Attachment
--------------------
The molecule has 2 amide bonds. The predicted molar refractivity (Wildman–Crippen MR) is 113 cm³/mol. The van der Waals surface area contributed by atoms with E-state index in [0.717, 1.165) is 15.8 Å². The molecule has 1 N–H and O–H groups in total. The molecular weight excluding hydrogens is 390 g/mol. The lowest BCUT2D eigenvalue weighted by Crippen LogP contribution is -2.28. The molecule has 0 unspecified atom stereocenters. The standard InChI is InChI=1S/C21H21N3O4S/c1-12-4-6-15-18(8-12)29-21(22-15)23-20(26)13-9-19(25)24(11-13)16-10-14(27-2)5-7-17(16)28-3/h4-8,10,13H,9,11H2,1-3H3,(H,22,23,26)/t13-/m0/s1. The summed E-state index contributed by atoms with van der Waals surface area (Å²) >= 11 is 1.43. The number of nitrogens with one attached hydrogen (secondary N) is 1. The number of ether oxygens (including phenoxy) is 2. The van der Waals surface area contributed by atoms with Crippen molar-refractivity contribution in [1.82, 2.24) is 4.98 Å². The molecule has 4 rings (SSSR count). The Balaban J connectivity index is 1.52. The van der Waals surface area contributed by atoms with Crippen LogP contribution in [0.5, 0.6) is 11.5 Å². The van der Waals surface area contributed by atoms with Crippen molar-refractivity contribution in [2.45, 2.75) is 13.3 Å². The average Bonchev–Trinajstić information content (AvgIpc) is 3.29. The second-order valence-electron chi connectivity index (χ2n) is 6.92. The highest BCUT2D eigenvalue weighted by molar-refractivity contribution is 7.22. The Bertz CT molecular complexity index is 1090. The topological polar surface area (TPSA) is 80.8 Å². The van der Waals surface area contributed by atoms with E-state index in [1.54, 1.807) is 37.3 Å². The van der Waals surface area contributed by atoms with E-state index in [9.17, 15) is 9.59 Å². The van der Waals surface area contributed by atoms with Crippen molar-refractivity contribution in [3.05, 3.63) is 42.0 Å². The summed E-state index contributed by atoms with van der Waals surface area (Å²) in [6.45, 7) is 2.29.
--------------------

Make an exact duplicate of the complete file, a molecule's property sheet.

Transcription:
The molecule has 2 amide bonds. The predicted molar refractivity (Wildman–Crippen MR) is 113 cm³/mol. The van der Waals surface area contributed by atoms with E-state index in [0.717, 1.165) is 15.8 Å². The molecule has 1 N–H and O–H groups in total. The molecular weight excluding hydrogens is 390 g/mol. The lowest BCUT2D eigenvalue weighted by Crippen LogP contribution is -2.28. The molecule has 0 unspecified atom stereocenters. The standard InChI is InChI=1S/C21H21N3O4S/c1-12-4-6-15-18(8-12)29-21(22-15)23-20(26)13-9-19(25)24(11-13)16-10-14(27-2)5-7-17(16)28-3/h4-8,10,13H,9,11H2,1-3H3,(H,22,23,26)/t13-/m0/s1. The summed E-state index contributed by atoms with van der Waals surface area (Å²) >= 11 is 1.43. The number of nitrogens with one attached hydrogen (secondary N) is 1. The number of ether oxygens (including phenoxy) is 2. The van der Waals surface area contributed by atoms with Crippen molar-refractivity contribution in [1.82, 2.24) is 4.98 Å². The molecule has 4 rings (SSSR count). The Balaban J connectivity index is 1.52. The van der Waals surface area contributed by atoms with Crippen LogP contribution in [0.5, 0.6) is 11.5 Å². The van der Waals surface area contributed by atoms with Crippen molar-refractivity contribution in [2.45, 2.75) is 13.3 Å². The average Bonchev–Trinajstić information content (AvgIpc) is 3.29. The second-order valence-electron chi connectivity index (χ2n) is 6.92. The highest BCUT2D eigenvalue weighted by molar-refractivity contribution is 7.22. The Bertz CT molecular complexity index is 1090. The topological polar surface area (TPSA) is 80.8 Å². The van der Waals surface area contributed by atoms with E-state index in [1.54, 1.807) is 37.3 Å². The van der Waals surface area contributed by atoms with E-state index in [9.17, 15) is 9.59 Å². The van der Waals surface area contributed by atoms with Crippen molar-refractivity contribution in [3.05, 3.63) is 42.0 Å². The summed E-state index contributed by atoms with van der Waals surface area (Å²) in [6.45, 7) is 2.29.